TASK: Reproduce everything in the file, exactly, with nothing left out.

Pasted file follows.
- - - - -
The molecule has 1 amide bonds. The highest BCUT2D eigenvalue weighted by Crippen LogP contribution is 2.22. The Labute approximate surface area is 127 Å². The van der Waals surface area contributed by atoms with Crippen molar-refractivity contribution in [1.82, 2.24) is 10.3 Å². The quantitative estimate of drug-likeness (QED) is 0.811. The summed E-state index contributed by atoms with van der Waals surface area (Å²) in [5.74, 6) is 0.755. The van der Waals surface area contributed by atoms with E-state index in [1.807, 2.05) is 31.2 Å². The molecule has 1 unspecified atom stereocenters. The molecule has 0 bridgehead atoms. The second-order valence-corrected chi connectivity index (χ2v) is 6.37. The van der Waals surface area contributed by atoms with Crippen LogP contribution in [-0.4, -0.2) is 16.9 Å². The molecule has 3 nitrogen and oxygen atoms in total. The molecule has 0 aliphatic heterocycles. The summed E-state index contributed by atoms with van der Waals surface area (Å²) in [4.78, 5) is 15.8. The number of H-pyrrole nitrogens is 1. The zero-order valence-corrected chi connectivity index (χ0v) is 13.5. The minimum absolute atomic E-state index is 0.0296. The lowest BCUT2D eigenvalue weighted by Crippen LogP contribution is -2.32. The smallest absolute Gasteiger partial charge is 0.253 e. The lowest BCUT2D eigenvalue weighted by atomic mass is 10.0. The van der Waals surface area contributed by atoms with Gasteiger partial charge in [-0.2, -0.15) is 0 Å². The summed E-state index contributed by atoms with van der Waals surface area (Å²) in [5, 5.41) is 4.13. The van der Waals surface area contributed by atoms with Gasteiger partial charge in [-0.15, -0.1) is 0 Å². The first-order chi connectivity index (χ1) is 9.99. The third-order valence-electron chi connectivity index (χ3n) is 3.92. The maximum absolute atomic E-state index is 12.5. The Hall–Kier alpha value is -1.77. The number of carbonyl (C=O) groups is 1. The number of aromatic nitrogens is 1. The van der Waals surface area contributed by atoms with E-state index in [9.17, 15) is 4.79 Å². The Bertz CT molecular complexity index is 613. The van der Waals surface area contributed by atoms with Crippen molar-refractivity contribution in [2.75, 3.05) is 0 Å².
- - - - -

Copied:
The molecule has 1 amide bonds. The highest BCUT2D eigenvalue weighted by Crippen LogP contribution is 2.22. The Labute approximate surface area is 127 Å². The van der Waals surface area contributed by atoms with Crippen molar-refractivity contribution in [1.82, 2.24) is 10.3 Å². The quantitative estimate of drug-likeness (QED) is 0.811. The summed E-state index contributed by atoms with van der Waals surface area (Å²) in [5.74, 6) is 0.755. The van der Waals surface area contributed by atoms with E-state index in [1.807, 2.05) is 31.2 Å². The molecule has 1 unspecified atom stereocenters. The molecule has 0 bridgehead atoms. The second-order valence-corrected chi connectivity index (χ2v) is 6.37. The van der Waals surface area contributed by atoms with Crippen LogP contribution in [-0.4, -0.2) is 16.9 Å². The molecule has 3 nitrogen and oxygen atoms in total. The molecule has 0 aliphatic heterocycles. The summed E-state index contributed by atoms with van der Waals surface area (Å²) in [4.78, 5) is 15.8. The number of H-pyrrole nitrogens is 1. The zero-order valence-corrected chi connectivity index (χ0v) is 13.5. The minimum absolute atomic E-state index is 0.0296. The lowest BCUT2D eigenvalue weighted by Crippen LogP contribution is -2.32. The smallest absolute Gasteiger partial charge is 0.253 e. The lowest BCUT2D eigenvalue weighted by atomic mass is 10.0. The van der Waals surface area contributed by atoms with Gasteiger partial charge in [-0.2, -0.15) is 0 Å². The summed E-state index contributed by atoms with van der Waals surface area (Å²) in [5, 5.41) is 4.13. The van der Waals surface area contributed by atoms with Gasteiger partial charge in [-0.15, -0.1) is 0 Å². The first-order chi connectivity index (χ1) is 9.99. The third-order valence-electron chi connectivity index (χ3n) is 3.92. The maximum absolute atomic E-state index is 12.5. The Hall–Kier alpha value is -1.77. The number of carbonyl (C=O) groups is 1. The number of aromatic nitrogens is 1. The van der Waals surface area contributed by atoms with E-state index in [9.17, 15) is 4.79 Å². The Bertz CT molecular complexity index is 613. The van der Waals surface area contributed by atoms with Crippen molar-refractivity contribution in [2.75, 3.05) is 0 Å².